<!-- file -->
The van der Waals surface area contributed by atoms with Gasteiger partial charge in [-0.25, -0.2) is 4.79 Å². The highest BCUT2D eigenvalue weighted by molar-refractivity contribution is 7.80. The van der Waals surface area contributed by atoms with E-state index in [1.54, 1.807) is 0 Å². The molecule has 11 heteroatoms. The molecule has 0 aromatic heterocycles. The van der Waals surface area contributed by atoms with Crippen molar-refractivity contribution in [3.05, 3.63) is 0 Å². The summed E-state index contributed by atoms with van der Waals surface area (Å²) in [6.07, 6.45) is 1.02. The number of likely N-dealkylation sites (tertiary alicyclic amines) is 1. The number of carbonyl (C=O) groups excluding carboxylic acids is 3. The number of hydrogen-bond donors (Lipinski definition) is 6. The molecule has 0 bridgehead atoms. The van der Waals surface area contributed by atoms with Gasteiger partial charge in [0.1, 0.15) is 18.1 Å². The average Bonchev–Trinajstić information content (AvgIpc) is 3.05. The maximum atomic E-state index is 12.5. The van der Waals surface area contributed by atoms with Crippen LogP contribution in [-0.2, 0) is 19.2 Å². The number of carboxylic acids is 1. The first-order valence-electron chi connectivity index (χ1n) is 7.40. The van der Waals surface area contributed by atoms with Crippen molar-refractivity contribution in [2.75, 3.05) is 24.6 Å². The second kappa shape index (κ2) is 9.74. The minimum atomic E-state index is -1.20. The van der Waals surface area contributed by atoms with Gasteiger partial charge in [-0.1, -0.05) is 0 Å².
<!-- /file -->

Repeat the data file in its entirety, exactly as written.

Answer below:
The van der Waals surface area contributed by atoms with Gasteiger partial charge in [-0.25, -0.2) is 4.79 Å². The highest BCUT2D eigenvalue weighted by molar-refractivity contribution is 7.80. The van der Waals surface area contributed by atoms with E-state index in [1.54, 1.807) is 0 Å². The molecule has 11 heteroatoms. The molecule has 0 aromatic heterocycles. The van der Waals surface area contributed by atoms with Crippen molar-refractivity contribution in [3.05, 3.63) is 0 Å². The summed E-state index contributed by atoms with van der Waals surface area (Å²) in [6.07, 6.45) is 1.02. The number of likely N-dealkylation sites (tertiary alicyclic amines) is 1. The number of carbonyl (C=O) groups excluding carboxylic acids is 3. The number of hydrogen-bond donors (Lipinski definition) is 6. The molecule has 0 bridgehead atoms. The van der Waals surface area contributed by atoms with Gasteiger partial charge in [0.1, 0.15) is 18.1 Å². The average Bonchev–Trinajstić information content (AvgIpc) is 3.05. The maximum atomic E-state index is 12.5. The van der Waals surface area contributed by atoms with Crippen LogP contribution in [-0.2, 0) is 19.2 Å². The number of carboxylic acids is 1. The first-order valence-electron chi connectivity index (χ1n) is 7.40. The van der Waals surface area contributed by atoms with Crippen molar-refractivity contribution in [2.75, 3.05) is 24.6 Å². The second kappa shape index (κ2) is 9.74. The minimum atomic E-state index is -1.20. The van der Waals surface area contributed by atoms with Gasteiger partial charge in [-0.1, -0.05) is 0 Å².